When news is brought to one of them, of (the Birth of) a female (child), his face darkens and he is filled with inward grief! With shame does he hide himself from his people because of the bad news he has had! Shall he retain her on (sufferance) and contempt, or bury her in the dust? Ah! What an evil (choice) they decide on?

(Qur’an 16: 58-59).

Whosoever has a daughter and he does not bury her alive, does not insult her, and does not favor his son over her, God will enter him into Paradise. (Ibn Hanbal, No. 1957).

Whosoever supports two daughters till they mature, he and I will come in the day of judgment as this (and he pointed with his two fingers held together).

Whosoever has a daughter and he does not bury her alive, does not insult her, and does not favor his son over her, God will enter him into Paradise. (Ibn Hanbal, No. 1957).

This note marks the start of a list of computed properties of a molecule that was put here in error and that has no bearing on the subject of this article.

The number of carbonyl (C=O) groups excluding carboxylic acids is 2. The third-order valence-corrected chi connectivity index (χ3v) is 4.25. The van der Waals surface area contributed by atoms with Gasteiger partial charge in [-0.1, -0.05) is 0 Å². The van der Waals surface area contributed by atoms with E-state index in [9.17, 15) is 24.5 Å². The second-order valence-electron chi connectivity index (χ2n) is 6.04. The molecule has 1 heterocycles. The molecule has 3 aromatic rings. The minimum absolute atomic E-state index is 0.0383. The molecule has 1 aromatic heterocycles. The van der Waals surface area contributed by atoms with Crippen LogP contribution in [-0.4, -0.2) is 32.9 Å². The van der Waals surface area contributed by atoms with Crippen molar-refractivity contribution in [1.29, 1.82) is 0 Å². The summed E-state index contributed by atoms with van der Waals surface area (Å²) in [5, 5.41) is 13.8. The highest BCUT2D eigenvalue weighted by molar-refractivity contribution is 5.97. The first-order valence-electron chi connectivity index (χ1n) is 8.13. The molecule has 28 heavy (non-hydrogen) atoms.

Whosoever supports two daughters till they mature, he and I will come in the day of judgment as this (and he pointed with his two fingers held together).

Feminism

Feminism is a collection of social theories and an ideology of liberation and respect of women. Offen (1988) define feminism as a person (male or female) who recognizes the validity of women’s own interpretation of their lived experiences and needs. Protests against the institutionalized injustice perpetrated by men as a group against women as a group, and advocates the elimination of that injustice by challenging the various structures of authority or power that legitimate male prerogatives in a given society . Another way of expressing this is that one of the main goals is to correct andocentric bias.

According to American Heritage Dictionary, feminism is belief in the social, political, and economic equality of the sexes. The movement organized around this belief.